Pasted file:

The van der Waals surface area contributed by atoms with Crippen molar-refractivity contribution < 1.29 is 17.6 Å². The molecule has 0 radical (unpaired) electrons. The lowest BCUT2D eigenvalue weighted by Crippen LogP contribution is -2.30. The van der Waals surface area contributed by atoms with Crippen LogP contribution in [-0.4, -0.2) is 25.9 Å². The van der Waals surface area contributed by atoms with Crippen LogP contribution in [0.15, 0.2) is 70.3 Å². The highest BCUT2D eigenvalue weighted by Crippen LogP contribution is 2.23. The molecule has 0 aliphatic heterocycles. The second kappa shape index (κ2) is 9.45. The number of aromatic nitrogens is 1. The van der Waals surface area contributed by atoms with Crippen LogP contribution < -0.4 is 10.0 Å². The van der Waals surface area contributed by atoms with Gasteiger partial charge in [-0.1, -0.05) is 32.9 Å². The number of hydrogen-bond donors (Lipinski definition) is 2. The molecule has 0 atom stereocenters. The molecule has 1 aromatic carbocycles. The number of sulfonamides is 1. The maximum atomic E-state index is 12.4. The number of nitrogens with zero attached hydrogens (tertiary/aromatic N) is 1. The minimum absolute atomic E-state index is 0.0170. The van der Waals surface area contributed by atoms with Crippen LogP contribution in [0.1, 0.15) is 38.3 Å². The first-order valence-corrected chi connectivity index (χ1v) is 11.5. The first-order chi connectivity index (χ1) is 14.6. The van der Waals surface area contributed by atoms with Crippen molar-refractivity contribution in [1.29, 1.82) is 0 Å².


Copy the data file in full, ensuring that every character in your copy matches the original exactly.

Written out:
The van der Waals surface area contributed by atoms with Crippen molar-refractivity contribution < 1.29 is 17.6 Å². The molecule has 0 radical (unpaired) electrons. The lowest BCUT2D eigenvalue weighted by Crippen LogP contribution is -2.30. The van der Waals surface area contributed by atoms with Crippen LogP contribution in [-0.4, -0.2) is 25.9 Å². The van der Waals surface area contributed by atoms with Crippen LogP contribution in [0.15, 0.2) is 70.3 Å². The highest BCUT2D eigenvalue weighted by Crippen LogP contribution is 2.23. The molecule has 0 aliphatic heterocycles. The second kappa shape index (κ2) is 9.45. The number of aromatic nitrogens is 1. The van der Waals surface area contributed by atoms with Crippen LogP contribution < -0.4 is 10.0 Å². The van der Waals surface area contributed by atoms with Gasteiger partial charge in [-0.1, -0.05) is 32.9 Å². The number of hydrogen-bond donors (Lipinski definition) is 2. The molecule has 0 atom stereocenters. The molecule has 1 aromatic carbocycles. The number of sulfonamides is 1. The maximum atomic E-state index is 12.4. The number of nitrogens with zero attached hydrogens (tertiary/aromatic N) is 1. The minimum absolute atomic E-state index is 0.0170. The van der Waals surface area contributed by atoms with Crippen LogP contribution in [0.1, 0.15) is 38.3 Å². The first-order valence-corrected chi connectivity index (χ1v) is 11.5. The first-order chi connectivity index (χ1) is 14.6. The van der Waals surface area contributed by atoms with Crippen molar-refractivity contribution in [1.29, 1.82) is 0 Å².